Every year on Feb 14, aWomen’s Memorial March for Missing and Murdered Women March takes place in the Vancouver Downtown Eastside honoring women who had died or gone missing due to physical and mental abuse. Photo taken on Feb 14, 2013.
From the West coast of Canada, Merry Christmas and happy holidays to all! Photo taken in Steveston, BC
A huge debate recently came up in the community I live in. The guy from photos above is Ryan Ashe, he is the homeless guy who became the centre of the debate. You see, Ryan has lived on the street of White Rock for abut 25 years, during which time, has become a part of our expanding community. It is said that Ryan had experienced brain damage in an accident decades ago resulting his fear to live in a confined space with other people. While it is apparent that he suffers from multiple mental illnesses and appears to be delusional from his speech and behavior, he keeps to himself. Most people who have ever spoken to him would deem him to be nonthreatening.
City expansion calls for new highrises to be built. Using that as a leverage, Ryan was asked to relocate from his usual bus shelter. Across the street he went, and it was there that he popped into the otherwise pristine ocean view of the adjacent condo residents Susan Pichette and her husband. By the way, where Ryan was, was a mile away from the ocean view in question. Susan wrote this letter to the community newspaper to complain.
Many wrote letters to defend Ryan, but it wasn’t enough. After 25 years living on the street of White Rock, he was whisked away by police and ambulance. In defense of herself, Pichette wrote a second letter (near the bottom of the page). I find the letter a good representation of Susan Pichette and others in our collective society as the ones who refuse to understand. What does it take to open up these people’s mind? How do we raise awareness to people like these? I wrote an open letter to her yesterday, hoping it would reach her, but even if she reads it, I’m not too hopeful that the message will get across.
I visited Ryan in February of this year, and I’m deeply saddened that I haven’t done enough to keep him in our community. Having a deep conversation with him wasn’t easy, but after hours of patience, I managed to get his point of view on life. He was fully aware of his situations and what people think of him. At the end of the day, he just wanted to be left alone. Before the end of our conversation, I asked if he’ll always stay put, he responded me with something that will always haunt me, “There is nowhere for me to hide. I can’t even die if I wished to. The supervisor who is responsible for me wouldn’t allow that. Here I am, unable to get better, what society considers a waste of space, and I can’t do nothing about it.” Ryan, thank you for letting me spend a few hours with you and inspire me with your humanity.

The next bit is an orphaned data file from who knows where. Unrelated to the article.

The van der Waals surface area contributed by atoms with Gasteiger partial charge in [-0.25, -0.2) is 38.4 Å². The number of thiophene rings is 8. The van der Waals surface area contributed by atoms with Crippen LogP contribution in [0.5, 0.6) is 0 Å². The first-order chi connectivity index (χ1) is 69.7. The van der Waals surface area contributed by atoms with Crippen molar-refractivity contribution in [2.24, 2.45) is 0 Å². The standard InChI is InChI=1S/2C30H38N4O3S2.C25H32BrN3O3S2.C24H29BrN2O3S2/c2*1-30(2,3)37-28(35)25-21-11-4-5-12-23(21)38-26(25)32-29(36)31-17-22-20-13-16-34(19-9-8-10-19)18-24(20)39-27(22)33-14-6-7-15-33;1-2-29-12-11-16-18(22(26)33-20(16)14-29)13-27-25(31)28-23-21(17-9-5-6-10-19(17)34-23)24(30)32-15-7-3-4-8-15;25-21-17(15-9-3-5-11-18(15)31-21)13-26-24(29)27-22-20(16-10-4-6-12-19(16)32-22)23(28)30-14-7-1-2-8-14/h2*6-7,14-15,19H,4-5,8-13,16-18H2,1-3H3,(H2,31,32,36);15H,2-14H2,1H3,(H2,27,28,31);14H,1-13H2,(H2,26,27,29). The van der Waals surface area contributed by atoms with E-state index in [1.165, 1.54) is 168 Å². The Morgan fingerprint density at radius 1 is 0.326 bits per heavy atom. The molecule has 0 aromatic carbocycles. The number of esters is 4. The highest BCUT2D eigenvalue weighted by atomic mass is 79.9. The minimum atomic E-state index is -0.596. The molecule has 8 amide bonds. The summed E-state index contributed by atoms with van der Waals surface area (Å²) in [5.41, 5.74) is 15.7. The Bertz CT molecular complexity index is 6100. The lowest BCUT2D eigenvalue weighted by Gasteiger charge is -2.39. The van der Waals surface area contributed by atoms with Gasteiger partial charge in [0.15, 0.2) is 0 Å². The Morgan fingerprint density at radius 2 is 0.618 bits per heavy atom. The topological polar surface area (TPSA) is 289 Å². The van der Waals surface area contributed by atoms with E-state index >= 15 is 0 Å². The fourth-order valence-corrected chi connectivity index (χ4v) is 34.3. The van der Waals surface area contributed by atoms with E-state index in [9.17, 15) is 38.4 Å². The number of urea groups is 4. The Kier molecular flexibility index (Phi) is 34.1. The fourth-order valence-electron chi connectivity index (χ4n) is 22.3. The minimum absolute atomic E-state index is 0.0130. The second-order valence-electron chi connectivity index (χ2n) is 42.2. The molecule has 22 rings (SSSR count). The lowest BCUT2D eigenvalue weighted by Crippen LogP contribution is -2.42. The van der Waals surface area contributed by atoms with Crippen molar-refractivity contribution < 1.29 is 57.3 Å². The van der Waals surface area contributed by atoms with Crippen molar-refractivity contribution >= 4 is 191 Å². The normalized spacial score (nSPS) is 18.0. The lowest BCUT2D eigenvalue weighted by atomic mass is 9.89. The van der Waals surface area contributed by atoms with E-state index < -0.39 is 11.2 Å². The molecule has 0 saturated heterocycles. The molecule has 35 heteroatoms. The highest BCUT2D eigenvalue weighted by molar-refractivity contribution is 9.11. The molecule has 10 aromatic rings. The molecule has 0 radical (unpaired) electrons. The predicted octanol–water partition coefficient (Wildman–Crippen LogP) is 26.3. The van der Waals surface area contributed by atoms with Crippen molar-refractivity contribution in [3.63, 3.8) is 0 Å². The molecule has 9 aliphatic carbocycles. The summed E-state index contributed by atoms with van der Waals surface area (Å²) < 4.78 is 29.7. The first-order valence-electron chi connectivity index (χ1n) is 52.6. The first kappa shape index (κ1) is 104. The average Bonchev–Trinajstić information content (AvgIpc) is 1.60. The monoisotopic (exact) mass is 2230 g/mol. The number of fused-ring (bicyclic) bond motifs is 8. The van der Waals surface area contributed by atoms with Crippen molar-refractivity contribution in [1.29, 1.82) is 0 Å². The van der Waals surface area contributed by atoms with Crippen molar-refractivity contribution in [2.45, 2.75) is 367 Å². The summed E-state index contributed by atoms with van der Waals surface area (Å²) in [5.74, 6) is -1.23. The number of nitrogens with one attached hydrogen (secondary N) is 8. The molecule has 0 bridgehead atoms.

Meet Chuck, a veteran sidewalk book vendor from Manhattan. I first met him back in May while looking for a subject who would show me life as a New Yorker. Being a complete outsider who just arrived from Vancouver, I didn’t know what to expect. I learned far more than I thought I ever could from him and his friends. They shower me with generosity and treated me as one of their own and I just can’t be more thankful. More on him and his friends in future post! stay tuned.
- Octavio Paz
Still reminiscing the summer I spent in New York. The people I met couldn’t be more kind. There will be posts up about some of them coming up!
Summer is almost over!!! Thinking back, I really had a fantastic time in NYC this year, with the brutal heat and all. This really sums up how I felt that day. Sunglasses and coconut, sounds about right. Taken in Chinatown, NYC
This photo was taken earlier this year in April of a swap meet that happens at the end of each month. This is a common sight of the Vancouver’s Downtown East side. A neighbourhood consist of people who are facing and dealing with poverty, abuse, drug addiction, and mental illnesses. The man crouched down was screaming in pain while others paid little attention.
- H. Rider Haggard in King Solomon’s Mines
A reoccurring conversation between my friends and I goes like this,
“What are you smiling about?”
“Well, look over there!”
“Over there!!! The man with the.. Oh you just missed it!”
“It was a hot guy, wasn’t it?”
Yes, it usually ends up about me checking out some random hot guy who doesn’t exist. To illustrate my point, these well aligned moments amuse me. We blend into our environment more than we think.